Today, offices, retail space and residential communities all share districts, enabling people to live, eat, work and play in a close proximity. This can be seen at Quartermile quite clearly, where modern house buyers benefit from cafes, restaurants and gyms within a development that also features global businesses and organisations. Of course, Quartermile also benefits from having the green expanse of The Meadows on its doorstep!
Back in the 18th century, Edinburgh was far from the grand, expansive city we see today. With 35,000 people packed into a space that was focused around the single street running from Edinburgh Castle to Holyrood palace, it was characterised by tenement dwellings.
Although they were a far cry from the luxury apartments now available in the capital, these early high-rise properties were home to thousands of people who both lived together and worked together in the factories. It was a similar story a few miles north at the port of Leith where the community were devoted to a working life focused around the trade and fishing.
It was in the mid-18th century that Edinburgh’s New Town flourished, developing into a district for the wealthy to live and spend their money. Many Scottish noblemen had long since decamped and moved to London, but with the New Town it was hoped that creating an area of great affluence with fine shops and amenities would attract people back from the South East.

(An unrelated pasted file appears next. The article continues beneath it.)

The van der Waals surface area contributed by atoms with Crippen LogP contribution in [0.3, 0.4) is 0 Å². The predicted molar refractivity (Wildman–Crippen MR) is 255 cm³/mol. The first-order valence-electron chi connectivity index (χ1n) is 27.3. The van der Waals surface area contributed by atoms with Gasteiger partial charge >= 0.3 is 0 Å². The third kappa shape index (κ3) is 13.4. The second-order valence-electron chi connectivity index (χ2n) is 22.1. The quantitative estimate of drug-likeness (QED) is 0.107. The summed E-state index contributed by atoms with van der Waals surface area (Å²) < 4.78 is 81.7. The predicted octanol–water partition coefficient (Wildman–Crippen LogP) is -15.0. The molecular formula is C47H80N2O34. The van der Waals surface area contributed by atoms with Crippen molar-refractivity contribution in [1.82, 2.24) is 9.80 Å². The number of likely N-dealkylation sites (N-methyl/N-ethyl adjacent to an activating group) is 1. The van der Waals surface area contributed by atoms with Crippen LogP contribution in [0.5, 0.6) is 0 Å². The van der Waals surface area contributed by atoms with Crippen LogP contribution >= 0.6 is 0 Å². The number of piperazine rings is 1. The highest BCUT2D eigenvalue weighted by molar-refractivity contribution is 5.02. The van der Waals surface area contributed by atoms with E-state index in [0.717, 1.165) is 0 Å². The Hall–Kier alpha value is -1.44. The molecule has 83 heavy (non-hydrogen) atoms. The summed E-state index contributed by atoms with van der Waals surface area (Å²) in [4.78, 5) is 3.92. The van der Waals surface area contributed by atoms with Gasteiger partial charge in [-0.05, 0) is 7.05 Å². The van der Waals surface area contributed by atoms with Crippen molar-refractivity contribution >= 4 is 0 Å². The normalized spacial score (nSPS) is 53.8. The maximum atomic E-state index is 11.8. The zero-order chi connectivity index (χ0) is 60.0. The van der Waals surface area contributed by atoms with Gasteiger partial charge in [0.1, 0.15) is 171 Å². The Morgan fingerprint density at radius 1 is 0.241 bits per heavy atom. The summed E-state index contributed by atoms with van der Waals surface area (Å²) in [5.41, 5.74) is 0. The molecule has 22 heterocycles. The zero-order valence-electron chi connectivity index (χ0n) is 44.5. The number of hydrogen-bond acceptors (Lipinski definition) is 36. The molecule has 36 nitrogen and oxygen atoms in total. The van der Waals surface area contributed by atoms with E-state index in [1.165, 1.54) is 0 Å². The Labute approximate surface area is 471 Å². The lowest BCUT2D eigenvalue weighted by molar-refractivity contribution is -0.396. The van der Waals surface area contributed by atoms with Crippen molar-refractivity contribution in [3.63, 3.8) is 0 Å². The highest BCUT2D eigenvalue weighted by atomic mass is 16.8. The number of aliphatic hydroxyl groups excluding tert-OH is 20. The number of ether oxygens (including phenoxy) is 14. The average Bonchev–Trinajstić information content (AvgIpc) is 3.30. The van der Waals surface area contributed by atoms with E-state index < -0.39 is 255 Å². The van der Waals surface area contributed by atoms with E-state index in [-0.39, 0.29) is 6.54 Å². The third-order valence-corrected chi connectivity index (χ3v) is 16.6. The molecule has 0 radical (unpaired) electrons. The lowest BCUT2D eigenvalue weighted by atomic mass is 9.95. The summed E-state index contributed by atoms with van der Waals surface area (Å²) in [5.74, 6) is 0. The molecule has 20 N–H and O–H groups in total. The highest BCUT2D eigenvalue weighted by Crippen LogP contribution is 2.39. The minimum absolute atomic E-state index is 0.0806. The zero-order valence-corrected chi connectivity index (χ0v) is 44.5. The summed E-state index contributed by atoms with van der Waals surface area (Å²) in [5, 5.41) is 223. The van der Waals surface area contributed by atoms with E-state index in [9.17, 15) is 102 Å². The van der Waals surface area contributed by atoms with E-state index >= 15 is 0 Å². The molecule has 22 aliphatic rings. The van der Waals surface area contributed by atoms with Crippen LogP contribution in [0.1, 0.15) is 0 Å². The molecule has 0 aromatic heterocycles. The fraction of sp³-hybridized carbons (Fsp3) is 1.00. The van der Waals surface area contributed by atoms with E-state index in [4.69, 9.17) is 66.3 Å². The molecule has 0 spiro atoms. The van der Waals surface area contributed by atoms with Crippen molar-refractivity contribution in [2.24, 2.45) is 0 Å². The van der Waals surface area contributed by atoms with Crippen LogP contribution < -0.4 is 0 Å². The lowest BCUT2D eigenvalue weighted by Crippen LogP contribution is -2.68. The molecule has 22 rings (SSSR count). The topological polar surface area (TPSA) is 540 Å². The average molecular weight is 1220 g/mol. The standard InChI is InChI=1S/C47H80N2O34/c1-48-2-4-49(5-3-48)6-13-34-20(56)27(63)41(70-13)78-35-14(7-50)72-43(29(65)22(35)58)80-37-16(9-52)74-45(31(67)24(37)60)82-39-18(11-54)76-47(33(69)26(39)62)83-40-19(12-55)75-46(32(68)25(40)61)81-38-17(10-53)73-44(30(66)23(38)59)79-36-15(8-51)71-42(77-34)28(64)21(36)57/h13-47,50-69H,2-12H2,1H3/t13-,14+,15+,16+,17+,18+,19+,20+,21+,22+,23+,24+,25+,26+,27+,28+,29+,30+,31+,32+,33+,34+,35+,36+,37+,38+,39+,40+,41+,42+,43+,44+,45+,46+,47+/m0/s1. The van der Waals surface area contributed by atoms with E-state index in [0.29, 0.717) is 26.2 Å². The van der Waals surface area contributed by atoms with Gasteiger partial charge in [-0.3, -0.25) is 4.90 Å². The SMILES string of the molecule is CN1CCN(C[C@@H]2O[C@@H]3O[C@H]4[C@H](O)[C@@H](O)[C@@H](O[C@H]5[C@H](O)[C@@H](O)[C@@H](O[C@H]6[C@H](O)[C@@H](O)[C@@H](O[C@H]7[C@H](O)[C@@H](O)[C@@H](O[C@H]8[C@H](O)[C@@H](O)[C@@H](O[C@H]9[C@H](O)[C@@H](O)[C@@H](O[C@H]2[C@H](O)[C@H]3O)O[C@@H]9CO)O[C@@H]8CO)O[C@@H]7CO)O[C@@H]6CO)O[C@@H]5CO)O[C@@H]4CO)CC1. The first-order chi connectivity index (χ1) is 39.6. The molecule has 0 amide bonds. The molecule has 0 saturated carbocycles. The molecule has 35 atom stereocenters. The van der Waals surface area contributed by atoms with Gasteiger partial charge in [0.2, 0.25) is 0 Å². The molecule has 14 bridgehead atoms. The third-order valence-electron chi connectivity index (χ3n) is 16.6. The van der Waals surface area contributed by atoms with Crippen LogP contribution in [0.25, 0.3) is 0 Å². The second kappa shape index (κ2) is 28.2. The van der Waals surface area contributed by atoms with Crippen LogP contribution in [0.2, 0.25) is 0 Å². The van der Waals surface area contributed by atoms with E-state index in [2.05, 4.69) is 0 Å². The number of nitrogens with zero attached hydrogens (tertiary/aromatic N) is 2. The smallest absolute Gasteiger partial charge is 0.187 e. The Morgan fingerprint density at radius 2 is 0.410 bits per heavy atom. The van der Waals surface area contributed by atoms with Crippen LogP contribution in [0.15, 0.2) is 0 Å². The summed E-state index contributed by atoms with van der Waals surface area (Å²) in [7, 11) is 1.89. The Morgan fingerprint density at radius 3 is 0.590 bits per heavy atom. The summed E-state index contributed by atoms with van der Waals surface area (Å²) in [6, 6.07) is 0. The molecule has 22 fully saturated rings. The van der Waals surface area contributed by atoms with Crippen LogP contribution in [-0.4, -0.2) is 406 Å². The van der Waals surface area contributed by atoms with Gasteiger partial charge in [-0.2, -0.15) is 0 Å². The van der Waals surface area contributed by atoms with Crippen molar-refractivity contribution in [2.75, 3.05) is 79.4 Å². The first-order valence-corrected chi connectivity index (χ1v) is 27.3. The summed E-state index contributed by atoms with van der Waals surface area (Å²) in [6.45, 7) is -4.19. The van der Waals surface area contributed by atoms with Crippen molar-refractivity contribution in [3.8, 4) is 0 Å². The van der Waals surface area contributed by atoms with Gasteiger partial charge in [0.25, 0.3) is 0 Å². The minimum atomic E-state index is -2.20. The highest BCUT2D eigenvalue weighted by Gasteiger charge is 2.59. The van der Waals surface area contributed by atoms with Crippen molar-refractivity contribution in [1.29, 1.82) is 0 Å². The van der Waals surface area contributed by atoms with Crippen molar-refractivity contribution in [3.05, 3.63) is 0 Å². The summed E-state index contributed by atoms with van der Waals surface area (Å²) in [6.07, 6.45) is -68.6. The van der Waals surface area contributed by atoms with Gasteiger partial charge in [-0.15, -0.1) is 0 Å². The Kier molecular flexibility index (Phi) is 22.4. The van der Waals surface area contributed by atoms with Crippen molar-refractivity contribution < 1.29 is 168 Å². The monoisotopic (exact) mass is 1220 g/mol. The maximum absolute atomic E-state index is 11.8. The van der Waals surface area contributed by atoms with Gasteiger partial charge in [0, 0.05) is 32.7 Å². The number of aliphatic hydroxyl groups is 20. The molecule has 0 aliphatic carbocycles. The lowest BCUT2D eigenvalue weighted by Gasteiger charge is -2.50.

For the majority of people, however, living conditions in urban areas remained poor well into the mid-20th century. Overcrowding was the norm as were problems with sanitation. In particular, many of the issues can be attributed to the population explosion that took place during the Industrial Revolution as migrants descended on Edinburgh seeking work.
Other Scottish cities were experiencing a similar rise in population, too. Glasgow’s population increased from 77,000 to 275,000 in just 40 years, while Dundee’s population also tripled in a similar time period. For those living in these cities, a one room home was the norm. In fact, the average home size in Edinburgh at the time was estimated to be 14ft by 11.5 ft. These tiny spaces could house anywhere between 5 and 15 people.